India has been actively participating in the Clean Development Mechanism (CDM) of the Kyoto Protocol. Today India also has the largest number of projects under CDM, which reduce net emissions of greenhouse gases. We are following a sustainable development path by a range of policies and programmes to mitigate climate change, some of which are:

i. ensuring energy conservation and improved energy efficiency in various sectors as well as setting up of Bureau of Energy Efficiency

ii. promoting use of renewable energy

iii power sector reforms and active renewable energy programme

iv. use of cleaner and lesser carbon intensive fuel for transport

v. fuel switching to encourage cleaner energy

vi. afforestation and conservation of forests

vii. promotion of clean coal technologies

viii reduction of gas flaring

ix. encouraging Mass Rapid Transport systems

x. environmental quality management for all sectors

In one recent World Bank Policy Research Working Paper, a comparative analysis has been done of the impact of possible sea level rise due to climate change on developing countries. The Paper does not make any policy recommendations or economic judgements and is a scenario based modeling exercise. The findings, interpretations and conclusions expressed in the Policy Research Working Paper Series are, however, entirely those of the authors and do not represent the view of the World Bank.

The Research Working Paper above has made projections of vulnerability, migration and possible impacts on GDP across the developing countries, including India. The relative impacts of sea level rise on India are not as great as in other coastal countries or regions of the world because of India’s large hinterland and economic geography. In India about 0.25 – 2.5% of the population could be affected and about 0.3 -2.5% of GDP could be affected, depending on the extent of sea level rise in the range of 1-5 meters and other assumptions of the scenarios. This effect is much less than elsewhere in South Asia.

A preliminary assessment of the impacts and vulnerability to projected climate change in key sectors such as water, agriculture, forestry, ecosystems, coastal zones, health, energy and infrastructure had been undertaken by the Government at the time of preparation of India’s Initial National Communication to the United Nations Framework Convention on Climate Change (UNFCCC) during 2001-04. The projected climate change scenarios indicate increase in, and variable trend of, both rainfall and temperature in the 21st century. It is projected that quantity of surface run off due to climate change would reduce and vary across the various river basins. The initial analysis has revealed that climate change may have adverse effects in terms of severity of droughts and intensity of floods in various parts of the country. Increase in CO2 concentration; increase in temperature and variable distribution of rainfall show a mixed projection of yields of various crops across the regions. No definite trends have yet been established. Forests types in India seem to be vulnerable to the projected changes in climate. Coastal areas are also vulnerable to climate variability in varying degrees.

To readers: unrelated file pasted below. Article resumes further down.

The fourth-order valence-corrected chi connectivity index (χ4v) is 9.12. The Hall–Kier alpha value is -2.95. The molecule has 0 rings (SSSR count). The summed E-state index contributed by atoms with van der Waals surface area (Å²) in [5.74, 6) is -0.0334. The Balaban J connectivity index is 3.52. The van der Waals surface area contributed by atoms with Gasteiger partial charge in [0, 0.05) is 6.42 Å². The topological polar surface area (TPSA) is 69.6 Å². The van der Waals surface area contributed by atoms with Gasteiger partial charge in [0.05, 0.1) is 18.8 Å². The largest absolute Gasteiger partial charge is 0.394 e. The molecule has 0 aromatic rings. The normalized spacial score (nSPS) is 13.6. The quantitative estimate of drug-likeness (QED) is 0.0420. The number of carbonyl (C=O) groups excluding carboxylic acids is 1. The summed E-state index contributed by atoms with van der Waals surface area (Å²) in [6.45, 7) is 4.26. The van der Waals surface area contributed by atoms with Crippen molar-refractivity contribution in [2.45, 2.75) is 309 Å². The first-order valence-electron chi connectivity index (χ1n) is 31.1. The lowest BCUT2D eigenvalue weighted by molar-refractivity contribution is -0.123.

The Government of India is already seized of the various concerns that may arise due to climate change. The existing legislative and policy framework in various sectors of concern, together with programmes which target conservation of rivers, improvement of urban air quality, enhanced forestation, promotion of renewable energy technologies, energy efficiency etc. contribute to addressing climate change issues. Moreover, India has had, over the last 55 year of economic development, undertaken major programs addressing climate variability concerns. These include cyclone warning and protection, coastal protection, floods and drought control and relief, major and minor irrigation projects, control of malaria, food security measures and research on drought resistant crops.

A coordination committee chaired by Prime Minister called Prime Minister’s Council on Climate Change has been recently constituted to coordinate national action for assessment, adaptation and mitigation of climate change. The focus of the Committee is to:

i Evolve a coordinated response to issues relating to climate change at the national level;

ii. Provide oversight for formulation of action plans in the area of assessment, adaptation and mitigation of climate change;

iii Periodically monitor key policy decisions.

The Government has also set up an “Expert Committee on Impacts of Climate Change”.

Barclays profits

increase sharply

Barclays Bank has become the latest UK bank to post strong half-year profits, though this was offset slightly by settlements on UK overdraft fees.

Pre-tax profit at the bank rose 12% to £4.1bn, supported heavily by record earnings at its investment bank arm.

Profits at its UK retail banking business grew 9% to £651m.

Barclays said it had refunded £87m in settlement payments to customers who claimed they had been overcharged for overdraft fees.

Other bank charge refund costs announced by UK banks this week have included £79m from HBOS, £39m from Lloyds TSB and £116m from HSBC.